- History of nostalgia
- History of misbehaviour, particularly amongst medieval students
- History of late medieval slavery
My first book focused on popular violence in later medieval northern France. I worked on the interconnections between different forms of violence, from tavern brawls to domestic violence to urban uprisings, and looked at legal and cultural constructions of 'deviance', and the role of emotions in provoking outbursts of brutality.
My current research focuses on the misbehaviour of fifteenth-century students at the universities of Oxford, Paris and Heidelberg. Drawing on criminological models, my research examines the relationship between the negative stereotypes imposed upon students by a variety of commentators and observers, and the ways in which the students negotiated those stereotypes in their actual misbehaviour. The source material ranges from student poems and letters, to sermons and legal material.
Violence and conflict are obviously of great contemporary relevance, as well as essential to an understanding of the complexities of medieval society. Disentangling the relationships between what people did, what they said they did, and what other people said about these actions is extremely challenging, but can substantially deepen and nuance our understanding.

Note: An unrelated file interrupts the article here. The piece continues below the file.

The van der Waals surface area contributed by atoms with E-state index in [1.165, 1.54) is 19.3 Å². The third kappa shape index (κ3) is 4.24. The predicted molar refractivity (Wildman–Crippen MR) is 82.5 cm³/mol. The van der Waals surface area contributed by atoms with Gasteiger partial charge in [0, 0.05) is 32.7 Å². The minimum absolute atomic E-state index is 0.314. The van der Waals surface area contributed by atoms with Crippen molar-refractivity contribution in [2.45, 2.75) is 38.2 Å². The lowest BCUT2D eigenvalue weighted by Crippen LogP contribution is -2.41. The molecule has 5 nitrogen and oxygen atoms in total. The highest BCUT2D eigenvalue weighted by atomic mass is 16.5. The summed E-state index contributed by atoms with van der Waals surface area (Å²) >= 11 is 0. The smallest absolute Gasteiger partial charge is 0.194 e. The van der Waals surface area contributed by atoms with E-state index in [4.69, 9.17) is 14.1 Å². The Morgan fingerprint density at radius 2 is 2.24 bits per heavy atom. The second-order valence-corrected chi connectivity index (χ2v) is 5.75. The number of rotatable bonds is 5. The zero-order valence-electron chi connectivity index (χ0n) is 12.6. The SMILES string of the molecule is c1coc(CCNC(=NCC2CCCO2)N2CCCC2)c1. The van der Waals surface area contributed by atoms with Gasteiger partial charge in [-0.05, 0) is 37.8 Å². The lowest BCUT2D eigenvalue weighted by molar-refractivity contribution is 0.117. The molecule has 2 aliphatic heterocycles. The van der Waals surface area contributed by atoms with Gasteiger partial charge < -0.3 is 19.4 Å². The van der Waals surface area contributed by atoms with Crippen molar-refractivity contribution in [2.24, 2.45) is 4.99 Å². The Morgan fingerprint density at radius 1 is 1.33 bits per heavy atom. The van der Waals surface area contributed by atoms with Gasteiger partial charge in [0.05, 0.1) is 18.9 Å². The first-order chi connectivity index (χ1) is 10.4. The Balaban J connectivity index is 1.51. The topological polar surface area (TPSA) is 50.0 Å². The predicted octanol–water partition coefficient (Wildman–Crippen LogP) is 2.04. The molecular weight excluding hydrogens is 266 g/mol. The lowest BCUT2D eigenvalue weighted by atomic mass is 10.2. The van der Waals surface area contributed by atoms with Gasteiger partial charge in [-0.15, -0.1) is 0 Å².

I am also writing a book about the development of something akin to a sense of nostalgia in the later Middle Ages. A variety of social groups engaged with the trope of harking back to a golden age as a way of processing their reactions to the rapid social, political and economic changes which characterise the period.
Further interests include Joan of Arc's emotional world; the history of sufficiency; and the legalism of property and ownership, particularly in the context of medieval slavery. Late medieval slavery is the more unsettling and often un-acknowledged underside of the Renaissance: I am interested in recovering the stories and experiences of slaves. Their humanity continues to resonate across the centuries through the surviving legal material.
I am currently on research leave funded by a Leverhulme prize.